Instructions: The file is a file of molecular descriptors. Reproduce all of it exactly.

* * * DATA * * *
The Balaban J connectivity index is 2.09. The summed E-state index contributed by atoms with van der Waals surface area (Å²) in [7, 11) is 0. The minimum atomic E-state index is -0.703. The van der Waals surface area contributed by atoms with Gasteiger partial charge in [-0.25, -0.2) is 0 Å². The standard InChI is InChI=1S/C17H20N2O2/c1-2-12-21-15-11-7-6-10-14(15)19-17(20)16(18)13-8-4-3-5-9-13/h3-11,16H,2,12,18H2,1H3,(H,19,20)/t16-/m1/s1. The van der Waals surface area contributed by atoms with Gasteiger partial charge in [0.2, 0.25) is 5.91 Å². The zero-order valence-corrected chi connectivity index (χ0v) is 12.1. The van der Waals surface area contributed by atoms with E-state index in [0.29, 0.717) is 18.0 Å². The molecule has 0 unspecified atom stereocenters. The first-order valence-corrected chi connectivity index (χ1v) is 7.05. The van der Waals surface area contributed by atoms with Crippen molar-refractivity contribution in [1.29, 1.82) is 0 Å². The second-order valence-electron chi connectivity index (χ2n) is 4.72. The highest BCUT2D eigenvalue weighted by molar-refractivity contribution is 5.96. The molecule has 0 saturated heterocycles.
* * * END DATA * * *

The Balaban J connectivity index is 2.09. The summed E-state index contributed by atoms with van der Waals surface area (Å²) in [7, 11) is 0. The minimum atomic E-state index is -0.703. The van der Waals surface area contributed by atoms with Gasteiger partial charge in [-0.25, -0.2) is 0 Å². The standard InChI is InChI=1S/C17H20N2O2/c1-2-12-21-15-11-7-6-10-14(15)19-17(20)16(18)13-8-4-3-5-9-13/h3-11,16H,2,12,18H2,1H3,(H,19,20)/t16-/m1/s1. The van der Waals surface area contributed by atoms with Gasteiger partial charge in [0.2, 0.25) is 5.91 Å². The zero-order valence-corrected chi connectivity index (χ0v) is 12.1. The van der Waals surface area contributed by atoms with E-state index in [0.29, 0.717) is 18.0 Å². The molecule has 0 unspecified atom stereocenters. The first-order valence-corrected chi connectivity index (χ1v) is 7.05. The van der Waals surface area contributed by atoms with Crippen molar-refractivity contribution in [1.29, 1.82) is 0 Å². The second-order valence-electron chi connectivity index (χ2n) is 4.72. The highest BCUT2D eigenvalue weighted by molar-refractivity contribution is 5.96. The molecule has 0 saturated heterocycles.